This book is for all of us who pursue phantasmagoria of personality—
What is personality—can it be destroyed as the brain surgeon, Dr. Perrault, declared “with a tiny pin in my fingers.”—? The formation of personality according to the reciprocal determinism theory, an individual’s behavioral genetics and social environment and consequences have a direct impact on the formation of personality—and then there’s the idea that personality possesses the power of free will, personality is characterized by morality—there is more, but I’ll stop there, all of this makes my brain hurt, but I think about this stuff all the time, it fascinates me. The philosophical divides and resulting debates regarding our being human are all frustrating and wonderful—Free Will v. Determinism; Heredity v. Environment; Uniqueness v. Universality/ Active v. Reactive; Optimistic v. Pessimistic—They’re all right in their own way, yet at times a bit too certain of themselves. Goodness knows, I’m not an expert, but I can’t believe there is a rigid set of parameters that make up a personality in the “this is how it is because we say so”—you know, that sort of shit always makes me dig in and say “No fuckin’ way.” Some people just gotta have the Coke or Pepsi argument just for the sake of arguing about something—Good grief, if a little chocolate free will gets in your determinism peanut butter, let it be, it all ends up in the same place. (Trust me on this.)
Wonderland is an exploration of the personality—it is a book that I call a “human document.” The human being is such a complex character, a fascinating mystery—the first time I read Wonderland it was like riding a rocket to the moon. I remember being told that it was a “good one” and checked it out from the library—I tried to ignore the librarian’s gentle attempt to direct me toward something more age appropriate like the latest Walter Farley since it was well known that I loved horses—but it was not long after I read Dickens and Shakespeare in school, so I knew what I was looking for—I wanted “a good one”, something real. Seriously, I had trouble enough with reality since I spent a good amount of time inside my head, and the way things were at the time, well, sometimes it did not feel real. I wanted something to feed that gnawing sense of “I want more”; I wanted to go into the deep end of the pool where I had to be bigger to touch bottom—I’m not just talking about the physical “bigger”. I might’ve been around 14 or 15 when I put the weighty tome into the basket of my bike and rode off to somewhere quiet to read it. I had a favorite tree in the woods where no one would bother me. It was a fat book (which I did not find daunting at all.) It had a bright yellow dust jacket with the crinkly protective plastic cover—it had that special library book smell that went along with summer days. The book was shocking, it was terrifying, but it was fascinating—that “adult” forbidden fruit sort of thing that I gotten myself into when I was impressionable and testing the waters of life beyond childhood. The characters were real—too real—they were nightmarish monsters and selfishly up to no good—I couldn’t trust any of them to not cause harm or to make a disaster of every moment. I held my breath a lot, grinding my teeth sometimes. Some of what was going on went over my head as I found their adult actions to be baffling—yet I accepted all of it as the author’s intention and trusted her wisdom to tell the story as she saw fit—I leaned forward and read on. After I made my way through this novel, I knew there was no turning back. Dang—after reading it, I wanted to be a writer of such arcane things as personality and have spent years picking away at words of my own. I’ve been wanting to re-read Wonderland for a very long time, but didn’t want to until I accomplished writing something that I could call mine—I also didn’t want this monumental book to become something for me to navigate by—but nevertheless, it was there, a distant lighthouse, an encouraging reminder and a stern caution. Now that I have read it with the experienced eyes of someone who has delved into the mines to unearth my own “human documents” because of their exploration of ‘being’, I was actually surprised by it—and not just surprised by how much I had forgotten. The magic is still there, but different for me now—it still gives me the chills in a good way; it’s just as frightening and nightmarish as ever, it is timeless, and ever so interesting—exploring the phantasmagoria of personality.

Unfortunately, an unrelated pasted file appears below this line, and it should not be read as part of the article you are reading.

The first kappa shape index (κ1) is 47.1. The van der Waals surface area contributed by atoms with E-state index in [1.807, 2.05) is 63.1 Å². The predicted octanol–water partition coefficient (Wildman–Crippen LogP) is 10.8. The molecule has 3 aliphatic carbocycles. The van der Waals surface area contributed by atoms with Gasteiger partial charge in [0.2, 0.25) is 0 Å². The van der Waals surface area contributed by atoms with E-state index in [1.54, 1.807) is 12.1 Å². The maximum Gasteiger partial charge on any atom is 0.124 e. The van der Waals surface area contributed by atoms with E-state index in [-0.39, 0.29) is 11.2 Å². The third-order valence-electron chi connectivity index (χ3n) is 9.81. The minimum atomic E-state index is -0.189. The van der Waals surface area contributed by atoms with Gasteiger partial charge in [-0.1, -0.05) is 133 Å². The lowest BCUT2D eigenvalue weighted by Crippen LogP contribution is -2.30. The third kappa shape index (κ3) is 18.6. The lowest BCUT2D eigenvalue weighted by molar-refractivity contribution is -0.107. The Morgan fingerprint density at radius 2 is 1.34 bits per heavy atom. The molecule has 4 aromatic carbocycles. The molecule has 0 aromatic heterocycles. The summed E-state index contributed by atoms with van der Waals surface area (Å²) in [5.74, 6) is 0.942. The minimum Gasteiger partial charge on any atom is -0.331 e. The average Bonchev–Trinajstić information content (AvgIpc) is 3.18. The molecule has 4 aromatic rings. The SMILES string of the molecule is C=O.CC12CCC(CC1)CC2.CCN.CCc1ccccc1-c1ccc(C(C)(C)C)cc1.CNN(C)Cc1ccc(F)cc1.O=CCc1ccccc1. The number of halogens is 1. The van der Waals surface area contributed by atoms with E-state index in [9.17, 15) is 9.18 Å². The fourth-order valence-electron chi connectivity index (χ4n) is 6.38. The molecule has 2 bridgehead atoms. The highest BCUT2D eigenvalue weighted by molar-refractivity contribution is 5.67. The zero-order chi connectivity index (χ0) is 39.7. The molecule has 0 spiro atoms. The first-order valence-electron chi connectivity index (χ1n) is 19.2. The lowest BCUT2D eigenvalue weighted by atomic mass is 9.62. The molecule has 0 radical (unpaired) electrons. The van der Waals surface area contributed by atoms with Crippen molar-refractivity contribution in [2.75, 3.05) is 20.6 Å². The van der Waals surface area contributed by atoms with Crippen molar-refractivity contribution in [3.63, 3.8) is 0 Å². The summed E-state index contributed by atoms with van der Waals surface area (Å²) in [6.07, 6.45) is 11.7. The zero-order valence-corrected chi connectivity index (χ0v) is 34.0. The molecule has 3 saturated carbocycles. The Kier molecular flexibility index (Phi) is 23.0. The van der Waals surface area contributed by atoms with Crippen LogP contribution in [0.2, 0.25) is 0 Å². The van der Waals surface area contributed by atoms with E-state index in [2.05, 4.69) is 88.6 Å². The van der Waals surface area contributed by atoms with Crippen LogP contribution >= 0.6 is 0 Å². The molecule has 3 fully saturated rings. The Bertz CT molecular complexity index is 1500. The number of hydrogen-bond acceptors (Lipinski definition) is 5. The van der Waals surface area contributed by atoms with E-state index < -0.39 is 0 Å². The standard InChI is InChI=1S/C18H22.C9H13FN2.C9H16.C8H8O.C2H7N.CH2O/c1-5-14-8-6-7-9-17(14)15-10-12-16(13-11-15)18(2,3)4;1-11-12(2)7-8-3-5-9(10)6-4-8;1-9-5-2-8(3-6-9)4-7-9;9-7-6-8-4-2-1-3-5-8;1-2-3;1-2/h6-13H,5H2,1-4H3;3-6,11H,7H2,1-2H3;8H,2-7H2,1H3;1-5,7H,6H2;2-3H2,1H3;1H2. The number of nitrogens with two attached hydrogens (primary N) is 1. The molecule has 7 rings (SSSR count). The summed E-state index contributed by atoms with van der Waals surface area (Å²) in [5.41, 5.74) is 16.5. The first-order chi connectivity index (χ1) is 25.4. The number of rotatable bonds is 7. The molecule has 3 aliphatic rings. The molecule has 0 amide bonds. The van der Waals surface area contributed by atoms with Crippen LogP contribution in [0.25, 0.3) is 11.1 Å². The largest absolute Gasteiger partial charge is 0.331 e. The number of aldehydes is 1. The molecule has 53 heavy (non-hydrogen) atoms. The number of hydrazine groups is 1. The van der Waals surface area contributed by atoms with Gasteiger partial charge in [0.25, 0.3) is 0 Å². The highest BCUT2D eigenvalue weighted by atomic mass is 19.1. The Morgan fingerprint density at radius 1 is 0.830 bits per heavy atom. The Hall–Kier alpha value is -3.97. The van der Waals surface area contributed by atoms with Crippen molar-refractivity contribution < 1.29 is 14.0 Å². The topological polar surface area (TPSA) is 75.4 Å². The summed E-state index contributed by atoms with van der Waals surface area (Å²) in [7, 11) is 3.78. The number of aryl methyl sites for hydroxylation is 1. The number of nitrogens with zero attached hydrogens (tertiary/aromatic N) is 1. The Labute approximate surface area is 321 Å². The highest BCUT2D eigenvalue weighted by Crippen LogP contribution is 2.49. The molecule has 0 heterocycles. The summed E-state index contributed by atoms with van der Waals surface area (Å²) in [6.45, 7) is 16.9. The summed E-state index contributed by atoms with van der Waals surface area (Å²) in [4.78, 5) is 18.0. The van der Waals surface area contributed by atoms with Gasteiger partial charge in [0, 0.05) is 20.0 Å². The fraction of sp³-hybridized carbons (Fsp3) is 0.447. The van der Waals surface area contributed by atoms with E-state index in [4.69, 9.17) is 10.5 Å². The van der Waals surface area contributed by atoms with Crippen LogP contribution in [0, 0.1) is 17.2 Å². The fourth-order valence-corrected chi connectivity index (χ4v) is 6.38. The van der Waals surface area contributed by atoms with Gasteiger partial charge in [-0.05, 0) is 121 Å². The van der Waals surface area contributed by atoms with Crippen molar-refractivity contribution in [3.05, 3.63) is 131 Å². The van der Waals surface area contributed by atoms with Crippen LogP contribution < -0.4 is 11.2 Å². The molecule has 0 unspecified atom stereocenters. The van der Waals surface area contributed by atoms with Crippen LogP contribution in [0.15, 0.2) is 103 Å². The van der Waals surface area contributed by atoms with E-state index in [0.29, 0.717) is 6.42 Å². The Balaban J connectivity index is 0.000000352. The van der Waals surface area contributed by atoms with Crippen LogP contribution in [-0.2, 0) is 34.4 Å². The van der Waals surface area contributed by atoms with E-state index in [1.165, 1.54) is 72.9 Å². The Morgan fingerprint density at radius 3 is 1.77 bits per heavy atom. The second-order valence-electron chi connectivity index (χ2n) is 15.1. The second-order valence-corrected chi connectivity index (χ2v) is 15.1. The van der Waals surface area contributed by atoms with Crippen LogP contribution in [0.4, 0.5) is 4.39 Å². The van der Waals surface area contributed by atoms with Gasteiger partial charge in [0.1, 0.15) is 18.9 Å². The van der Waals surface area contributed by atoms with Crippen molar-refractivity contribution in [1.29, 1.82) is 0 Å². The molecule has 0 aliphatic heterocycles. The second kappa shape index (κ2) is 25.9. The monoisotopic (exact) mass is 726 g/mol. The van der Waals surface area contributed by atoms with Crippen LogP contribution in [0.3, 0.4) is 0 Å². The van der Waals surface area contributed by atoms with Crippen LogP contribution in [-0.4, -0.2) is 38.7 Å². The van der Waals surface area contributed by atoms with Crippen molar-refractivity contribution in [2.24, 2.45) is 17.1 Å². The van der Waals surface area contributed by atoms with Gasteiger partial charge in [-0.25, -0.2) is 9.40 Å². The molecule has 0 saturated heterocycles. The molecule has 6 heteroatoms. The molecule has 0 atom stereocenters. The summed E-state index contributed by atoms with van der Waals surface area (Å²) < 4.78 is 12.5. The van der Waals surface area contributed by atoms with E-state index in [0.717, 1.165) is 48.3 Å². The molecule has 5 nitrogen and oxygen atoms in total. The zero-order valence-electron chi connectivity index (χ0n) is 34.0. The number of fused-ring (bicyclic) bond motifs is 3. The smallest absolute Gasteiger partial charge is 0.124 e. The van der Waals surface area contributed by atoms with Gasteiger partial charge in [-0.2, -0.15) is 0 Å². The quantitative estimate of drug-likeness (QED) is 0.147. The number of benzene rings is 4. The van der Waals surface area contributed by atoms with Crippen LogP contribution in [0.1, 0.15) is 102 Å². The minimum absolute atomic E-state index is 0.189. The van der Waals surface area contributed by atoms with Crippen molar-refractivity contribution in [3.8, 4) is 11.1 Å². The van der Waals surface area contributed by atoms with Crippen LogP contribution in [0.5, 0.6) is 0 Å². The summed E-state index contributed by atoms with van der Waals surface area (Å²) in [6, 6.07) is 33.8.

Did I tell you I love this book?